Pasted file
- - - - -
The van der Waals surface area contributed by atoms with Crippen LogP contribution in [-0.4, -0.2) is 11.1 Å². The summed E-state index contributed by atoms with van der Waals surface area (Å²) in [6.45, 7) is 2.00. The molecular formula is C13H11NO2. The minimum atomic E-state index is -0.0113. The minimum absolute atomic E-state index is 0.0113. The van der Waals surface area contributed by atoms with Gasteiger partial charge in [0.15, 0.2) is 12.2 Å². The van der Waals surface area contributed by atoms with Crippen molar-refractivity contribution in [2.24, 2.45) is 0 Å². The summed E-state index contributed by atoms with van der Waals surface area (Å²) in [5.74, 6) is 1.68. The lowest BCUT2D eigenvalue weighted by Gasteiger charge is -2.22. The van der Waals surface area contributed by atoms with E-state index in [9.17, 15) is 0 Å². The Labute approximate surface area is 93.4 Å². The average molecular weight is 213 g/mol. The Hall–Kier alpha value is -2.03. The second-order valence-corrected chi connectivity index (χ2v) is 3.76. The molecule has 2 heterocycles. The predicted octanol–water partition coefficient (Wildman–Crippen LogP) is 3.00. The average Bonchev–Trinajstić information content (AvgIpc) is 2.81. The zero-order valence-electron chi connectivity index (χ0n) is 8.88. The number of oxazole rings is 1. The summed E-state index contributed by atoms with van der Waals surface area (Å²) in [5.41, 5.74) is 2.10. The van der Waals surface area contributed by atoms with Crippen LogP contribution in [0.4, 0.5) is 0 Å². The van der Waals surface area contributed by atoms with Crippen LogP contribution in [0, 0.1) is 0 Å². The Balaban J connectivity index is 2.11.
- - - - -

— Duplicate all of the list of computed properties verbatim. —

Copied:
The van der Waals surface area contributed by atoms with Crippen LogP contribution in [-0.4, -0.2) is 11.1 Å². The summed E-state index contributed by atoms with van der Waals surface area (Å²) in [6.45, 7) is 2.00. The molecular formula is C13H11NO2. The minimum atomic E-state index is -0.0113. The minimum absolute atomic E-state index is 0.0113. The van der Waals surface area contributed by atoms with Gasteiger partial charge in [0.15, 0.2) is 12.2 Å². The van der Waals surface area contributed by atoms with Crippen molar-refractivity contribution in [2.24, 2.45) is 0 Å². The summed E-state index contributed by atoms with van der Waals surface area (Å²) in [5.74, 6) is 1.68. The lowest BCUT2D eigenvalue weighted by Gasteiger charge is -2.22. The van der Waals surface area contributed by atoms with E-state index in [9.17, 15) is 0 Å². The Labute approximate surface area is 93.4 Å². The average molecular weight is 213 g/mol. The Hall–Kier alpha value is -2.03. The second-order valence-corrected chi connectivity index (χ2v) is 3.76. The molecule has 2 heterocycles. The predicted octanol–water partition coefficient (Wildman–Crippen LogP) is 3.00. The average Bonchev–Trinajstić information content (AvgIpc) is 2.81. The zero-order valence-electron chi connectivity index (χ0n) is 8.88. The number of oxazole rings is 1. The summed E-state index contributed by atoms with van der Waals surface area (Å²) in [5.41, 5.74) is 2.10. The van der Waals surface area contributed by atoms with Crippen LogP contribution in [0.4, 0.5) is 0 Å². The van der Waals surface area contributed by atoms with Crippen LogP contribution in [0, 0.1) is 0 Å². The Balaban J connectivity index is 2.11.